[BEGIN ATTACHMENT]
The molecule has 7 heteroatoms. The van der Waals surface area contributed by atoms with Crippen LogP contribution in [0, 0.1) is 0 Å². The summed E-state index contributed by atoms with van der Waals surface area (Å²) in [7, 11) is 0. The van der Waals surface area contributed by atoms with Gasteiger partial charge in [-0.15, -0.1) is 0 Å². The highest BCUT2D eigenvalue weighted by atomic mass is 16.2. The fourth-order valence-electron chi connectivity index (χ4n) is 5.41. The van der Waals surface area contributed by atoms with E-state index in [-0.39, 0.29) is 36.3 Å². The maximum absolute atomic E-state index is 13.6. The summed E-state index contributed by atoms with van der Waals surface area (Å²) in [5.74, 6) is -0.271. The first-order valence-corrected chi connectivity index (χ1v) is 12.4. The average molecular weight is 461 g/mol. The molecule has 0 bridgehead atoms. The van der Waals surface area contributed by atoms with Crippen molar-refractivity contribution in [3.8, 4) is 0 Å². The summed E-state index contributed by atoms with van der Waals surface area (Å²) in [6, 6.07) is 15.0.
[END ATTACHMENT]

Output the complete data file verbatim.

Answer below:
The molecule has 7 heteroatoms. The van der Waals surface area contributed by atoms with Crippen LogP contribution in [0, 0.1) is 0 Å². The summed E-state index contributed by atoms with van der Waals surface area (Å²) in [7, 11) is 0. The van der Waals surface area contributed by atoms with Gasteiger partial charge in [-0.15, -0.1) is 0 Å². The highest BCUT2D eigenvalue weighted by atomic mass is 16.2. The fourth-order valence-electron chi connectivity index (χ4n) is 5.41. The van der Waals surface area contributed by atoms with E-state index in [-0.39, 0.29) is 36.3 Å². The maximum absolute atomic E-state index is 13.6. The summed E-state index contributed by atoms with van der Waals surface area (Å²) in [5.74, 6) is -0.271. The first-order valence-corrected chi connectivity index (χ1v) is 12.4. The average molecular weight is 461 g/mol. The molecule has 0 bridgehead atoms. The van der Waals surface area contributed by atoms with Crippen molar-refractivity contribution in [3.8, 4) is 0 Å². The summed E-state index contributed by atoms with van der Waals surface area (Å²) in [6, 6.07) is 15.0.